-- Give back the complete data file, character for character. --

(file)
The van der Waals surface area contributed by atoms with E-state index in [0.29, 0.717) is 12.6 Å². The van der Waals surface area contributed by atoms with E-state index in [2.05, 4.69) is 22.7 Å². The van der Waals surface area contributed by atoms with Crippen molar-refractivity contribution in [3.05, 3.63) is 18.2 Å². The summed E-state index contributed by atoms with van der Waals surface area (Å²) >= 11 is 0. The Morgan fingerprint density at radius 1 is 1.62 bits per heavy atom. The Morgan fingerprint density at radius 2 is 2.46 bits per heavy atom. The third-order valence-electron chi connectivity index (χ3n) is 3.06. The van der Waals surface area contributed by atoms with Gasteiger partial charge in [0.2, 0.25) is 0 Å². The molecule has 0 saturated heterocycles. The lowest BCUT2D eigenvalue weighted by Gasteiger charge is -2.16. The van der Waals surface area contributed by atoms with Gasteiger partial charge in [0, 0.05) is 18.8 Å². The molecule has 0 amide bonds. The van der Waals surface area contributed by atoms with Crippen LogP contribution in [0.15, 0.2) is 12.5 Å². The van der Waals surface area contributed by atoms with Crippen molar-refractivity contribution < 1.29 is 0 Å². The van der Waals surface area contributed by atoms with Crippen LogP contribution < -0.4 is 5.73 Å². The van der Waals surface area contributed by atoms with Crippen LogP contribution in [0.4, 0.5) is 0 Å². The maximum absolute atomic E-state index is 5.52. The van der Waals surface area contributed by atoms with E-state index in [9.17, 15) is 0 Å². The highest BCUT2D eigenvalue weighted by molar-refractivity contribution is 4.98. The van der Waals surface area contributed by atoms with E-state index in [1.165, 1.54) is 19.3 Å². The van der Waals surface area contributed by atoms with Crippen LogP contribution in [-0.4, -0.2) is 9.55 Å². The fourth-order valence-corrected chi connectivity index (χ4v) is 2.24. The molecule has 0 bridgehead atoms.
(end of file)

The van der Waals surface area contributed by atoms with E-state index in [0.29, 0.717) is 12.6 Å². The van der Waals surface area contributed by atoms with E-state index in [2.05, 4.69) is 22.7 Å². The van der Waals surface area contributed by atoms with Crippen molar-refractivity contribution in [3.05, 3.63) is 18.2 Å². The summed E-state index contributed by atoms with van der Waals surface area (Å²) >= 11 is 0. The Morgan fingerprint density at radius 1 is 1.62 bits per heavy atom. The Morgan fingerprint density at radius 2 is 2.46 bits per heavy atom. The third-order valence-electron chi connectivity index (χ3n) is 3.06. The van der Waals surface area contributed by atoms with Gasteiger partial charge in [0.2, 0.25) is 0 Å². The molecule has 0 saturated heterocycles. The lowest BCUT2D eigenvalue weighted by Gasteiger charge is -2.16. The van der Waals surface area contributed by atoms with Gasteiger partial charge in [0, 0.05) is 18.8 Å². The molecule has 0 amide bonds. The van der Waals surface area contributed by atoms with Crippen LogP contribution in [0.15, 0.2) is 12.5 Å². The van der Waals surface area contributed by atoms with Crippen molar-refractivity contribution < 1.29 is 0 Å². The van der Waals surface area contributed by atoms with Crippen LogP contribution < -0.4 is 5.73 Å². The van der Waals surface area contributed by atoms with Crippen LogP contribution in [0.4, 0.5) is 0 Å². The maximum absolute atomic E-state index is 5.52. The van der Waals surface area contributed by atoms with E-state index in [9.17, 15) is 0 Å². The highest BCUT2D eigenvalue weighted by molar-refractivity contribution is 4.98. The van der Waals surface area contributed by atoms with E-state index in [1.165, 1.54) is 19.3 Å². The van der Waals surface area contributed by atoms with Crippen LogP contribution in [-0.4, -0.2) is 9.55 Å². The fourth-order valence-corrected chi connectivity index (χ4v) is 2.24. The molecule has 0 bridgehead atoms.